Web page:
Long ago I used a commercial one, I forget which. Then they got hacked. Now I just use FF. I use FF sync basically only when I am installing a new build of windows or linux.

      Is there any real reason not to use FF?

      Thanks!

      - Thinkpad P15s Gen1 20T4-002KUS, i7-10510U, UEFI/GPT, 16GB, Sammy 500GB M.2. others. Mint 21.2 Xfce w Vbox-win10. Mint 21.2 Cinn Edge w wine. Win 11 Pro 23H2 WU(local, no Copilot, no Edge). HP laserjets M254dw & P1606dn, Epson 2480 scanner. External monitor Dell S3221QS.

      • #2634787

        Saving credentials in FF means you can’t use them in another browser, or an app (Excel etc). It also means you can’t store other info, like CC data, Passport info, SS number, insurance details etc.

        Get a password manager and store all your important data in it, then you have a simple, portable, independent store of your valuable data – and make a backup of the password store, you can never be too careful.

        cheers, Paul

        1 user thanked author for this post.
    • #2634639

      KeepassXC is my favourite, its open source, regularly maintained, creates a Cross platform encrypted Database and it even suggests passwords of what ever complexity that you choose. I assume its good on Linux but it works well on MacOS, Windoze 10 & 11 and Android. I would imagine it’ll work in iOS and best of all the Program is gloriously free including updates you can find it in Github or the Home Page.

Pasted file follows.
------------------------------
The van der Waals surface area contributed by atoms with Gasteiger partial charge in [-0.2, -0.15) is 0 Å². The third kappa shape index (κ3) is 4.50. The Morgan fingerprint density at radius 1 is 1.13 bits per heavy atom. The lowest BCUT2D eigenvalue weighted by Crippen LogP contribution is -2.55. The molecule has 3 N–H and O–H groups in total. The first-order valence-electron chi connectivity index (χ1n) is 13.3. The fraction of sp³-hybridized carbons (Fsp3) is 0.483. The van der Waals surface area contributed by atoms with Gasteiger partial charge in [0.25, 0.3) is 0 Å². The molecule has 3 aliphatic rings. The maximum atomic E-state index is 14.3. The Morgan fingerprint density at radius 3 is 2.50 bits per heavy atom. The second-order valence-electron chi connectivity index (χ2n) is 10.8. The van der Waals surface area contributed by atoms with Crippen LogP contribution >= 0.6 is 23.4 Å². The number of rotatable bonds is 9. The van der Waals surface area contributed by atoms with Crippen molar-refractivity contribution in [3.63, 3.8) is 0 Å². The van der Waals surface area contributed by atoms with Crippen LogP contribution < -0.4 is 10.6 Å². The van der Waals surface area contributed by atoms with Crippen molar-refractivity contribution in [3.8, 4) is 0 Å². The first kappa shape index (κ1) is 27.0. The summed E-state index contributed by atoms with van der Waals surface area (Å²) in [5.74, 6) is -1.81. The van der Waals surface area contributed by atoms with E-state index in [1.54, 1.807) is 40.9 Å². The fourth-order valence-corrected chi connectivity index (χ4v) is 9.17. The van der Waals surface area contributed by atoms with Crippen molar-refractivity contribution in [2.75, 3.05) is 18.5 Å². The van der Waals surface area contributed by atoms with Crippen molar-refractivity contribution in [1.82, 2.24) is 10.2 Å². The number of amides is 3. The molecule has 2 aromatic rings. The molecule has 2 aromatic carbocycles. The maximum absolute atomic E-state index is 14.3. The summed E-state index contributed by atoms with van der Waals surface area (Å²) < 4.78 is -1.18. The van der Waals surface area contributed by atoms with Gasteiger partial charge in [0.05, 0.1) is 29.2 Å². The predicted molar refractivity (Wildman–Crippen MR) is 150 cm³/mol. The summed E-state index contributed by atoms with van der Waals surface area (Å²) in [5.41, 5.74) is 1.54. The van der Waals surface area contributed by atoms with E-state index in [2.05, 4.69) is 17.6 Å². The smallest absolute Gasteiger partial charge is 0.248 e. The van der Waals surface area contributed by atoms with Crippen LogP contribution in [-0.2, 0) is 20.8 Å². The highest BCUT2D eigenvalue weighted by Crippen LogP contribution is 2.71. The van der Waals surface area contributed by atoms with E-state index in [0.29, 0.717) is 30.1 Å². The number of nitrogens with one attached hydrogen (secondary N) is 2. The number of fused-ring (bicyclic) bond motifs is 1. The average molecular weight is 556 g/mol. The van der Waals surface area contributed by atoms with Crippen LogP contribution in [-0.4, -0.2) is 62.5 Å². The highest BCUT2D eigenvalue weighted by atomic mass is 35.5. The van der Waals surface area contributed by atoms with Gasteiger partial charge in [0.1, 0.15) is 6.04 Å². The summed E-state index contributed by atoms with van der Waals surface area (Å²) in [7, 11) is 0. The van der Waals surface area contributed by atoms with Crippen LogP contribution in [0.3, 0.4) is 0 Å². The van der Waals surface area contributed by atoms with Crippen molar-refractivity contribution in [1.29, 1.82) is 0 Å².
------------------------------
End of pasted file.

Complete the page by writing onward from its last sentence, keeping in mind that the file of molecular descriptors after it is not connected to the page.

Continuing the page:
2 users thanked author for this post.
    • #2634652

      As long as password managers or anything sending me a confirmation code to then enter can use a landline phone line OR an e-mail address!  So many now require a smartphone as the only option to receive the confirmation code.  So, if you do not have a smartphone, you’re screwed.  In my case, I don’t use that site–since I can no longer access it.  [Didn’t realize that many companies are not interested in keeping customers or continuing getting business.]

      • #2634659

        Passkeys don’t require separate two-factor authentication:

        What is a passkey and how does it work?

        Passkeys are a form of authentication that allow you to quickly create and sign into accounts – without having to use a less secure password. This single-step, secure login method replaces traditional authentication methods, as well as the two-factor authentication (2FA) process.

        Passwordless Future: A Comprehensive Passkeys FAQ [BITWARDEN RESOURCES]

        1 user thanked author for this post.
        • #2635066

          Passkeys are a form of two-factor authentication. The first factor is that you were able to sign in to your device using a PIN, a fingerprint, your face, or whatever. The second factor is that the device contains a private key. This enables the device to correctly respond to a challenge sent by a server (which holds a public key). What passkeys don’t require is servers sending you 2FA codes via email or text message; both methods are vulnerable to hackers.